People think conservatives are cruel and heartless.
Maybe they're right.
But look how often programs meant to benefit working class people end up enriching the elite, and socking all taxpayers:
In its most dramatic market intervention in years, the U.S. government seized two of the nation's largest financial companies, taking direct responsibility for firms that provide funding for around three-quarters of new home mortgages.
With that, the U.S. mortgage crisis entered a new and uncharted phase, potentially saddling American taxpayers with billions of dollars in losses from home loans made by the private sector.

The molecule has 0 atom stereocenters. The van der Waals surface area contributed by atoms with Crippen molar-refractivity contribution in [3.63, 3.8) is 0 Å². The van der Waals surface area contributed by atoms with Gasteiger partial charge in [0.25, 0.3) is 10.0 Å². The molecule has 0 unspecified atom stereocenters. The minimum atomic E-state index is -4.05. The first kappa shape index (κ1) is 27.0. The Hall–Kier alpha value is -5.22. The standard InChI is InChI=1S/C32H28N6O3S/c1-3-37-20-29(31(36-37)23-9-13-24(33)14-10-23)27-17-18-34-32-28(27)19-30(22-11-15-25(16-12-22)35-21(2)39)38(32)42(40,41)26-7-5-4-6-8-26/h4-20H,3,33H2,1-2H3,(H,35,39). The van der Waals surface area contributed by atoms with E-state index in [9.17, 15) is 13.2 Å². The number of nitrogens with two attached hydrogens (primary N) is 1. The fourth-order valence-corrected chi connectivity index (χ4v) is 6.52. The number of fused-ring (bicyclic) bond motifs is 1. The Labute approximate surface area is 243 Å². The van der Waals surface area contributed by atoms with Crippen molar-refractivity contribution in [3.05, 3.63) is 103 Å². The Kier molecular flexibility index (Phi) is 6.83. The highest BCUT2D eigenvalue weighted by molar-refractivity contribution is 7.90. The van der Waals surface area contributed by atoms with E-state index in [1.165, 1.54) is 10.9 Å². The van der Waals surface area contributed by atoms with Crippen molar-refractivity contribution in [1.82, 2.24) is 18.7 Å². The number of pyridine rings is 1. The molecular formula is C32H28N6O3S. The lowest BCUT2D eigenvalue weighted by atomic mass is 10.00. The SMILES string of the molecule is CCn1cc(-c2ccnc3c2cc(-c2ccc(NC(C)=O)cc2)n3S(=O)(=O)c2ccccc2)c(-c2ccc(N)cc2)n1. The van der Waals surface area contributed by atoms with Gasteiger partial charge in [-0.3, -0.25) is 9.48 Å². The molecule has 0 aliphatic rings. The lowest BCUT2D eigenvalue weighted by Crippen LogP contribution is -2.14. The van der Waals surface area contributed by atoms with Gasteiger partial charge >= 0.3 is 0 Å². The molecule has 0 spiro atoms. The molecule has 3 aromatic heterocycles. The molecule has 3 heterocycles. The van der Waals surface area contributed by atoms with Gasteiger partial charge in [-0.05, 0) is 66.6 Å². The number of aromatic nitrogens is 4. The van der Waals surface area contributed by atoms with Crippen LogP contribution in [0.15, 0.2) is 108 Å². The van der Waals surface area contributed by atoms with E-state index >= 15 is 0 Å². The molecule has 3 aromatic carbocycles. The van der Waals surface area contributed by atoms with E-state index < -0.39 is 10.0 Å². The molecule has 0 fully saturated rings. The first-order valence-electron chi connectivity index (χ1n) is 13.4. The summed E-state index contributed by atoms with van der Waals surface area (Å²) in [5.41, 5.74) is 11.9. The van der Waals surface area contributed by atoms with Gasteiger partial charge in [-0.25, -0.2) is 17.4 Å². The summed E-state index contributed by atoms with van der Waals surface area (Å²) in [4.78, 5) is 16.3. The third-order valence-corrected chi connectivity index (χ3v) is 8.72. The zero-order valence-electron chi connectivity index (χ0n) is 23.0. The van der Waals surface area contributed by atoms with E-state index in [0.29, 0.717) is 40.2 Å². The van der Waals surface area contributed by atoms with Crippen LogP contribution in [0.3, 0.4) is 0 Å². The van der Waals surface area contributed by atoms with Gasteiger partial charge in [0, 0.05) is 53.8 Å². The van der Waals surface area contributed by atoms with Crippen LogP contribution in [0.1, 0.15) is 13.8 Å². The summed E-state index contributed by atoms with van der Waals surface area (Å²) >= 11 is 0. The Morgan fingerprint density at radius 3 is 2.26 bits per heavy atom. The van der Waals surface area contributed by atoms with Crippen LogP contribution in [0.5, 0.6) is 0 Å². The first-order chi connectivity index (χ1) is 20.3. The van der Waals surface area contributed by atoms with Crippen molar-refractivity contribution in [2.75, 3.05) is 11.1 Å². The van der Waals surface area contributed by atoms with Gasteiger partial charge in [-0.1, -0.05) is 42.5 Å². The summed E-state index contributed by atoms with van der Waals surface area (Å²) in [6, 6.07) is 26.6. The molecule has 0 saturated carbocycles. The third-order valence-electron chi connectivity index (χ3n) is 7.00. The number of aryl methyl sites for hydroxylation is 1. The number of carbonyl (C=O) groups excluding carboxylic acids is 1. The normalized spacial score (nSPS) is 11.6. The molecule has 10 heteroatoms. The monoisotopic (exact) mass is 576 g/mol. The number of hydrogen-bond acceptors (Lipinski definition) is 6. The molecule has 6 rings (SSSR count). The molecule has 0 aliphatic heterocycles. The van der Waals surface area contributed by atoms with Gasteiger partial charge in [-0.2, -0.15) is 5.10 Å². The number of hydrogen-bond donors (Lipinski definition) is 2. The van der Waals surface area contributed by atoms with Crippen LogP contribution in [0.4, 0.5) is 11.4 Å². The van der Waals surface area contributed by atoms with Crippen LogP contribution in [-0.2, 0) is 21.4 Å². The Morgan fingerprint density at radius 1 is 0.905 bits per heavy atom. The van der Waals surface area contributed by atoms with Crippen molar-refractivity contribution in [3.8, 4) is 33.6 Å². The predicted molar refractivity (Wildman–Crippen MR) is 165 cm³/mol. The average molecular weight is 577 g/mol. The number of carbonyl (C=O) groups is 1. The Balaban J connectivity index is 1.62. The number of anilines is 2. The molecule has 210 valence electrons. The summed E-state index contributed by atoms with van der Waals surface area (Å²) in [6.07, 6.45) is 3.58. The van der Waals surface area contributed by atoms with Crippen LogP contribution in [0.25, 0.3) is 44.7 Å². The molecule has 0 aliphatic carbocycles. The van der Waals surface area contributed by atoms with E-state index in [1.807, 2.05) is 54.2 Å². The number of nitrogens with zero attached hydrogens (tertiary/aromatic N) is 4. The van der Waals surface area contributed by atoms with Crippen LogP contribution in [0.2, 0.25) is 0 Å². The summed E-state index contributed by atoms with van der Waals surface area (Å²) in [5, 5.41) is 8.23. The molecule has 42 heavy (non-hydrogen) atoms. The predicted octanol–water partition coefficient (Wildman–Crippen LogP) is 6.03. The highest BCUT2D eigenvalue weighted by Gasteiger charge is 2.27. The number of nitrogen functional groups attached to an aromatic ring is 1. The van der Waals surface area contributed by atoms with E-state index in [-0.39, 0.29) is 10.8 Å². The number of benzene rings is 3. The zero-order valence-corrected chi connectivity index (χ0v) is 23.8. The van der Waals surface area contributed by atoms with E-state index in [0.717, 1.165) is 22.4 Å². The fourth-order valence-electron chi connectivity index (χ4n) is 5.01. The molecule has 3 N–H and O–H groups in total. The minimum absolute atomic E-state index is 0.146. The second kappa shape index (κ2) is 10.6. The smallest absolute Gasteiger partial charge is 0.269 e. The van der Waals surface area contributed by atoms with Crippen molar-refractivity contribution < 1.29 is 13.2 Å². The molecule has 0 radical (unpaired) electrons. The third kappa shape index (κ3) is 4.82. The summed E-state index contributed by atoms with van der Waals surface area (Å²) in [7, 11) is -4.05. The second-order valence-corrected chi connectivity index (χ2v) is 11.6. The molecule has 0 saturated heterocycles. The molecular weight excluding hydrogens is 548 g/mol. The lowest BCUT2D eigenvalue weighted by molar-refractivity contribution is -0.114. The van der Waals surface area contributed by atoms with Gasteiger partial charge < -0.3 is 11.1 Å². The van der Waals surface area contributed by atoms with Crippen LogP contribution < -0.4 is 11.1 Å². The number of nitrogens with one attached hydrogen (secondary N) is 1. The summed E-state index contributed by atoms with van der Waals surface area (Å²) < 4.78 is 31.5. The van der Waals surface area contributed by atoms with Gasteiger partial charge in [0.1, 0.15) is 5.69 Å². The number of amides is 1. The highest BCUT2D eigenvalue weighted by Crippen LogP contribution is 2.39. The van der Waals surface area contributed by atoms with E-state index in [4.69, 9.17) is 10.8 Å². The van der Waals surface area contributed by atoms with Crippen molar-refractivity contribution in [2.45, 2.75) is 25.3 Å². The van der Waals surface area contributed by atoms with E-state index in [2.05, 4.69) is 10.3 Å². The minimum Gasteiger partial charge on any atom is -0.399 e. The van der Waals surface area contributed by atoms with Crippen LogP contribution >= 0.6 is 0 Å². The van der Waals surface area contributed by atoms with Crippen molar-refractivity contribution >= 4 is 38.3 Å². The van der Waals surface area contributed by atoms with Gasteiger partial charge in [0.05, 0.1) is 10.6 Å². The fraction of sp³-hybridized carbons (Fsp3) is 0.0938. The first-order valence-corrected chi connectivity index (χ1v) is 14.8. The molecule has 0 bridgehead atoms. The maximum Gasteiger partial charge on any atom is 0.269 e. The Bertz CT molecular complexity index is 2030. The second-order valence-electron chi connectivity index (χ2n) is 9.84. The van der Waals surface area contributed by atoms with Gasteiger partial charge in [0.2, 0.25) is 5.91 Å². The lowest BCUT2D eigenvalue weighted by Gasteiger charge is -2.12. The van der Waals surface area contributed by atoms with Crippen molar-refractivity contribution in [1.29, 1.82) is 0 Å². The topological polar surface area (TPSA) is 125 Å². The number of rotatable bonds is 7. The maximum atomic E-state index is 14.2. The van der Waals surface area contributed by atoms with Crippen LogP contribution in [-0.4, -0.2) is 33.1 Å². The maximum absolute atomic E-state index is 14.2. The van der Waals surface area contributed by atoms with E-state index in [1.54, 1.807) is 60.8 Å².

At Fannie, Herb Allison, who formerly served as chairman of the investment company TIAA-CREF, succeeds Daniel Mudd. Freddie's chief executive, Richard Syron, was succeeded by David Moffett, who has been vice chairman and chief financial officer of U.S. Bancorp.
Potentially, Mr. Syron could walk away with an exit package totaling as much as $15 million, said David Schmidt, a senior consultant at James F. Reda & Associates LLC, a compensation consulting concern in New York. That includes a pension and deferred compensation, about $3.7 million in severance pay and a possible payment of $8.8 million to compensate for forfeiting recent equity grants. A Freddie spokesman said Mr. Syron had said he doesn't "anticipate receiving nearly that much."
Mr. Mudd's exit package, including stock he already owns, could total $14 million, Mr. Schmidt estimates.